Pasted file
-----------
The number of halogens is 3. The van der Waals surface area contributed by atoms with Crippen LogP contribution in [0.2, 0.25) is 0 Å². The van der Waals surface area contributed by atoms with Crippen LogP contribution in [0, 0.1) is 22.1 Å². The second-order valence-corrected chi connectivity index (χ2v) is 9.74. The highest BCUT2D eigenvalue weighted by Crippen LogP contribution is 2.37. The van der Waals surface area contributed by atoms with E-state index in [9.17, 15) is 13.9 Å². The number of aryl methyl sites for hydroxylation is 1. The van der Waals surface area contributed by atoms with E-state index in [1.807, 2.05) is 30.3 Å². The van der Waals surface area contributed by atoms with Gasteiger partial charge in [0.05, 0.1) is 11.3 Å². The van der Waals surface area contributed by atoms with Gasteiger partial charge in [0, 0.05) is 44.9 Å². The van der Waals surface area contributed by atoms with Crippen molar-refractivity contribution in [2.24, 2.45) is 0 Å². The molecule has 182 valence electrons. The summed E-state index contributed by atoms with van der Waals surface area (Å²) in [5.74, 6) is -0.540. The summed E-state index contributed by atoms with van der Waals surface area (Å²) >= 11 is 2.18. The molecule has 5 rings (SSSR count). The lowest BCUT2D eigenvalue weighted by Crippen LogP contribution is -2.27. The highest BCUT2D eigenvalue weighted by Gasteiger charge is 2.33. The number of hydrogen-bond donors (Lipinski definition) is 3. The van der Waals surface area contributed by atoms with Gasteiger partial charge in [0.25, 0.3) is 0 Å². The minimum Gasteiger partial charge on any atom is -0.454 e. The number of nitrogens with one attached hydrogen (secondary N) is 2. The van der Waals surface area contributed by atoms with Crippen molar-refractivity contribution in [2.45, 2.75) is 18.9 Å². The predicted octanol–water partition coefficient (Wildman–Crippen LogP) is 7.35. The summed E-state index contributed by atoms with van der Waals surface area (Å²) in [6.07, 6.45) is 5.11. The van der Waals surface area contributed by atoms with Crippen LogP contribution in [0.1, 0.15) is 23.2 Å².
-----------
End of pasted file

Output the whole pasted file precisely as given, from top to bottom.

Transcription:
The number of halogens is 3. The van der Waals surface area contributed by atoms with Crippen LogP contribution in [0.2, 0.25) is 0 Å². The van der Waals surface area contributed by atoms with Crippen LogP contribution in [0, 0.1) is 22.1 Å². The second-order valence-corrected chi connectivity index (χ2v) is 9.74. The highest BCUT2D eigenvalue weighted by Crippen LogP contribution is 2.37. The van der Waals surface area contributed by atoms with E-state index in [9.17, 15) is 13.9 Å². The number of aryl methyl sites for hydroxylation is 1. The van der Waals surface area contributed by atoms with E-state index in [1.807, 2.05) is 30.3 Å². The van der Waals surface area contributed by atoms with Gasteiger partial charge in [0.05, 0.1) is 11.3 Å². The van der Waals surface area contributed by atoms with Gasteiger partial charge in [0, 0.05) is 44.9 Å². The van der Waals surface area contributed by atoms with Crippen molar-refractivity contribution in [2.24, 2.45) is 0 Å². The molecule has 182 valence electrons. The summed E-state index contributed by atoms with van der Waals surface area (Å²) in [5.74, 6) is -0.540. The summed E-state index contributed by atoms with van der Waals surface area (Å²) >= 11 is 2.18. The molecule has 5 rings (SSSR count). The lowest BCUT2D eigenvalue weighted by Crippen LogP contribution is -2.27. The highest BCUT2D eigenvalue weighted by Gasteiger charge is 2.33. The number of hydrogen-bond donors (Lipinski definition) is 3. The van der Waals surface area contributed by atoms with Gasteiger partial charge in [0.25, 0.3) is 0 Å². The minimum Gasteiger partial charge on any atom is -0.454 e. The number of nitrogens with one attached hydrogen (secondary N) is 2. The van der Waals surface area contributed by atoms with Crippen molar-refractivity contribution in [2.45, 2.75) is 18.9 Å². The predicted octanol–water partition coefficient (Wildman–Crippen LogP) is 7.35. The summed E-state index contributed by atoms with van der Waals surface area (Å²) in [6.07, 6.45) is 5.11. The van der Waals surface area contributed by atoms with Crippen LogP contribution in [0.1, 0.15) is 23.2 Å².